CENTER AWARDS: Directors Choice: Magda Biernat
This week and next, Lenscratch will be sharing the CENTER Awards winners and the statements by the jurors to help understand their choices.
Congratulations to Magda Biernat for her First Place Win in the Director’s Choice Awards. Her beautiful artist’s book, Adrift, showcases the juxtaposition of icebergs and Eskimo hunting structures in a unique and thoughtful way.
Magda Biernat is a contemporary art photographer specializing in architecture and interiors and is the former photo editor of Metropolis Magazine. She received her MFA in New Media from Transart Institute in Berlin and New York. Her photographs have been published in, among others, the New Yorker, the New York Times, Interior Design, Wallpaper, Metropolis, Dwell and Afar. Her work has been exhibited nationally and internationally with exhibitions in Poland, Belgium, France, Canada, The Philippines, Taiwan and the United States. She is a recipient of awards such as the LensCulture 2015 Emerging Talents Award, TMC/Kodak Grant, Lucie Foundation Awards and Magenta Foundation Flash Forward. Her work is represented by Robert Klein Gallery in Boston and Clic Gallery in New York City.
DIRECTOR’S CHOICE: Juror’s Statement
Louise Clements, Artistic Director, QUAD & FORMAT International Photography Festival
Being part of the Center Awards Jury this year has been a real pleasure; the submissions were of a consistently high standard throughout and offered a great reflection on the current diversity of international photographic practice. The works shared countless points of view and unique visions; they varied hugely in terms of approach from street photography and portraiture to long form documentary, collage, archive, tintype, landscape and more. The hundreds of projects presented some brilliant, engaging and innovative photography from around the world, with so many valuable ideas, thoughts and expressions it was a serious challenge to select single winners from such a diverse pool. For me the most arresting images are the ones that make us think harder, look longer, read more deeply and those that provoke wonder. I’m interested in photography that dares to be different and that tells unfamiliar stories, aesthetically as individual images or in series, as well as pictures that disrupt expectation or surprise us, these are the kind of images that open your mind to new possibilities. There were many projects of this kind that stood out amongst the hundreds of entries, alongside these of cause there were many talents who are also moving in the right direction and should not be discouraged.
Inevitably for the awards I have made a very personal selection of works all of which resonated with me and demonstrated strength of originality together with a high level of visual communication and production. Magda Biernat’s award winning series Adrift is concerned with the changes in the Polar ice, focused on the Arctic and Antarctic. In both of these environments the culture, land, architecture and geography is changing rapidly. By combining stunning images that study icebergs and Eskimo hunting structures she draws our attention to the effects of climate change and its impact on cultural identity.
Adrift is a project that uses a visual language as a means of polar comparison. By pairing photographs of Antarctic icebergs and empty Iñupiat Eskimo hunting cabins, it offers a restrained commentary on the parallel effects of global climate change at opposite ends of the Earth. In 2013 I traveled from the Antarctic to the Arctic Circle, through seventeen countries in the Americas. I documented dwellings, how human habitation responds to and reflects harsh landscapes, and the means with which societies adapt to changing climates, both cultural and physical. During the journey I was drawn to subjects which were both a departure from my work yet still felt like a familiar target: organic and inorganic structures succumbing to the effects of a warming planet.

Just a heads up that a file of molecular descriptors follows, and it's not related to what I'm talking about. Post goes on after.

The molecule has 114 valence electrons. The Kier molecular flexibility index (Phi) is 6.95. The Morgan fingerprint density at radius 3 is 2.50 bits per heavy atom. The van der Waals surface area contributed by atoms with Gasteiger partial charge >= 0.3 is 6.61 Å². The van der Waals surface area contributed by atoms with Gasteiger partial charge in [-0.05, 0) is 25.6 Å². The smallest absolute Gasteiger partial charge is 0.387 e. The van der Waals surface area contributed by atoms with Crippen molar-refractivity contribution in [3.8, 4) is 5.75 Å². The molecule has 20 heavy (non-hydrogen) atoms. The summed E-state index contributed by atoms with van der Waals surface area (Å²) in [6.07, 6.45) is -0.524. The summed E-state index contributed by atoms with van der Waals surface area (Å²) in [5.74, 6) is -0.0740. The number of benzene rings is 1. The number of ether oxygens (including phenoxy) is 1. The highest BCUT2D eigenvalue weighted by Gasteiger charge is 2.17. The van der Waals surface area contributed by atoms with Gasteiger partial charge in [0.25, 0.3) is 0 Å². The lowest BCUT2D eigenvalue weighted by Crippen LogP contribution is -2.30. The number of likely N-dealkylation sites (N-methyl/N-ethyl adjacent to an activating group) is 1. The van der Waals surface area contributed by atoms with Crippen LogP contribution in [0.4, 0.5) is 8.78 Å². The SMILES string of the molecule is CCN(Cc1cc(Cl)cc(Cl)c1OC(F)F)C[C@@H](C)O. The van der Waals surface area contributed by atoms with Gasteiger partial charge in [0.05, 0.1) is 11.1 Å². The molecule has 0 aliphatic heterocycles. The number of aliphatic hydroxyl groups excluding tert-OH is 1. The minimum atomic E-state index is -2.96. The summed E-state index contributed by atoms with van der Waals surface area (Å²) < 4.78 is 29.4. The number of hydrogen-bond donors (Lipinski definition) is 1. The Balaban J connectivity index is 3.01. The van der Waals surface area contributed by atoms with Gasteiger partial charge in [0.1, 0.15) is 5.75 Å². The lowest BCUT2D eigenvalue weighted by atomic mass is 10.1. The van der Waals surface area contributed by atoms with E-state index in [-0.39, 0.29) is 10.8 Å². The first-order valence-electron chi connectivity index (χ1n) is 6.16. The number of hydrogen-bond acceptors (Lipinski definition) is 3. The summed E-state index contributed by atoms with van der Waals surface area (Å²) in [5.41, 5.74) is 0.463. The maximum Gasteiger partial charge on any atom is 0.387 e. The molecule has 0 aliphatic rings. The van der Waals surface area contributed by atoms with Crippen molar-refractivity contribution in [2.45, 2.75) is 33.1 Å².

As an architectural photographer, I’ve focused my personal work primarily on the built environment and the relationship between natural and man-made landscapes, on their coexistence, contrast and overlap. My photography often explores the notions of home, habitation, displacement, the bridging of distance and lives that straddle borders. Although most of my photographs are devoid of people, I like to think that they express a great deal about the imprint humans leave on their environment.
Average temperatures in the Arctic and Antarctic regions are rising twice as fast as they are elsewhere in the world. The rising temperatures are causing more icebergs to break off from glacial floes; polar ice is getting thinner, melting and rupturing. As they drift, the city-block-sized icebergs will disappear at a faster rate than ever before. Near the opposite pole in the Arctic, the melting of once-permanent ice is already affecting native flora, fauna and the frozen ground on which they live. Global warming is threatening the cultural identity of native people. Along a 35 km stretch of coastline in northernmost Alaska, on the ancient hunting grounds of Piqniq, the Iñupiat Eskimos have hunted for centuries, but as once massive herds of caribou dwindle and bowhead whales, walrus and seals change their feeding and migration patterns, subsistence hunting has become more difficult. Hunters move to larger towns, leaving cabins which once provided shelter adrift on the thinning ice and shifting tundra. The hunting cabins of the Inupiat are mirrors of the lone ice mountains in the south, singular polar structures under pressure by a changing ecosystem. Silent and static witnesses to change.
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